5 Signs Of Nutrient Deficiency You Can See On Your Face

Vitamin deficiencies are a common health issue these days, and they can be the main cause of various severe ailments and conditions.

For instance, in the last 12 years, vitamin A deficiency has killed over 8 million children, and more than 1 billion people suffer from vitamin D deficiency.

Therefore, it is of high importance to diagnose these deficiencies on time and treat them before they lead to other health complications.

When the body craves for some nutrients, all of its parts suffer. Therefore, just look in the mirror, and you will read its signals. These are the 5 most common signs of vitamin and mineral deficiencies:

  1. Pale Lips

Pale lips are often a symptom of iron deficiency, one of the most common nutritional deficiency in the U.S., according to the Centers for Disease Control (CDC).  To optimize your iron levels, eat more spinach and other green leafy vegetables, lentils, dark chocolate, spirulina, and raisins.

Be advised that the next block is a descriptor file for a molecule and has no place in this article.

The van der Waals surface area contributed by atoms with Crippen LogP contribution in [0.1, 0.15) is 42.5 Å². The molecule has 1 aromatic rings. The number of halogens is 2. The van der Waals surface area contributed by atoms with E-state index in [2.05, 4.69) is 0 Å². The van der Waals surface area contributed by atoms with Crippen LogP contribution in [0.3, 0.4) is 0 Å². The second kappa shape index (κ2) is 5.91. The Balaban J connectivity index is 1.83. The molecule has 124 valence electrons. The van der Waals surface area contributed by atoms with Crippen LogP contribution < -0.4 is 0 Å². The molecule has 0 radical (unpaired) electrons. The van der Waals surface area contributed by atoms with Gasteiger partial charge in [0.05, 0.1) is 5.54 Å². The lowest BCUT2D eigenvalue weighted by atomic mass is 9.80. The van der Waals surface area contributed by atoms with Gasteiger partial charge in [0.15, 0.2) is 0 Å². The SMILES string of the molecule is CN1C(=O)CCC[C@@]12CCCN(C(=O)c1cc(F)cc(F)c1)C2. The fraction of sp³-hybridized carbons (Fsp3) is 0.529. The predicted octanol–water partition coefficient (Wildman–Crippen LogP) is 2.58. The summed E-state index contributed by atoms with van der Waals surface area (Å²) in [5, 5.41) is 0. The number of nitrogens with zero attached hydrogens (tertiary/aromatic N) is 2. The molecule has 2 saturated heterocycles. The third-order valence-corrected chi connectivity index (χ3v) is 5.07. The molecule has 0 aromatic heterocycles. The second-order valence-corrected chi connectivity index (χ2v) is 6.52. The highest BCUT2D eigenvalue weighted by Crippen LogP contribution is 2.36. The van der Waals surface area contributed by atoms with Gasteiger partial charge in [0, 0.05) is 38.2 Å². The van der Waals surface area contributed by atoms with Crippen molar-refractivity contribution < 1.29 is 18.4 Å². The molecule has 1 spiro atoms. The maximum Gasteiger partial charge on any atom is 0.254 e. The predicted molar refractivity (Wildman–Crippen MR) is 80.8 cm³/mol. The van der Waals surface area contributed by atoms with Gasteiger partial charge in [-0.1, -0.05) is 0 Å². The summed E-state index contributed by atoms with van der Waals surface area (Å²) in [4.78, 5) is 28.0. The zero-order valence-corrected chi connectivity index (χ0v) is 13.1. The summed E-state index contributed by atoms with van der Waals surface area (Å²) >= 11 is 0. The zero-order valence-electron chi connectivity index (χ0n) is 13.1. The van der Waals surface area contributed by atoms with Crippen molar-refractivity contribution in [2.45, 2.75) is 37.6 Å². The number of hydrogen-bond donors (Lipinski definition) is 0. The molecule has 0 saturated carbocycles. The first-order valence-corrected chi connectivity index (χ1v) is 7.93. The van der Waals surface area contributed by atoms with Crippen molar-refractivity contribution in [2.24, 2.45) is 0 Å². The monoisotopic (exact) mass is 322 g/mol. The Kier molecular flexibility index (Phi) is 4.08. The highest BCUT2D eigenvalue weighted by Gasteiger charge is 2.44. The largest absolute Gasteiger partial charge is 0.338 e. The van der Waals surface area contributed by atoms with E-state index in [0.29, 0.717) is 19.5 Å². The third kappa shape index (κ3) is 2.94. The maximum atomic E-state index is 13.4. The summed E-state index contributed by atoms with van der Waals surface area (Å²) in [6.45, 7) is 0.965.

1. Puffy Eyes

Puffy eyes often indicate a lack of sleep, but they can also be a sign of reduced iodine levels as well. Iodine eliminates endocrine disruptors, such as fluorine, chlorine, and bromine, and improves the function of the thyroid, and treats puffiness. Moreover, reduce the salt intake to lower puffiness. Instead, consume pastured eggs, beans, kefir, and sea vegetables, like dulse, kelp, and wakame.

  1. Extremely Pale Skin

If your skin has become too pale, it might be a sign of Vitamin B12 deficiency. This will be accompanied by fatigue. Therefore, start taking supplements, and increase the intake of pastured eggs and/or raw rennet-free cheeses.

  1. Bleeding Gums

Bleeding gums indicate a lack of vitamin C in the body. Vitamin C deficiency also causes nosebleeds, and swellings in the joints. In this case, consume foods rich in it, and thus treat the symptoms.

  1. Dry Hair

The brittle and dry hair and dandruff might signal Biotin or Vitamin B7. In this case, eat green peas, mushrooms, legumes, nuts, and sunflower seeds.

Source: www.davidwolfe.com
Other included sources linked in David Wolfe’s article:
Bright Side – related article
NCBI – Vitamin D deficiency
Slate – Vitamin A deficiency
Global Healing Center  – Iodine-rich foods
Global Healing Center – Vitamin B12
Institute For Vibrant Living – dry scalp article
Mayo Clinic – Iron deficiency anemia
Dr. Axe – Vitamin C rich foods


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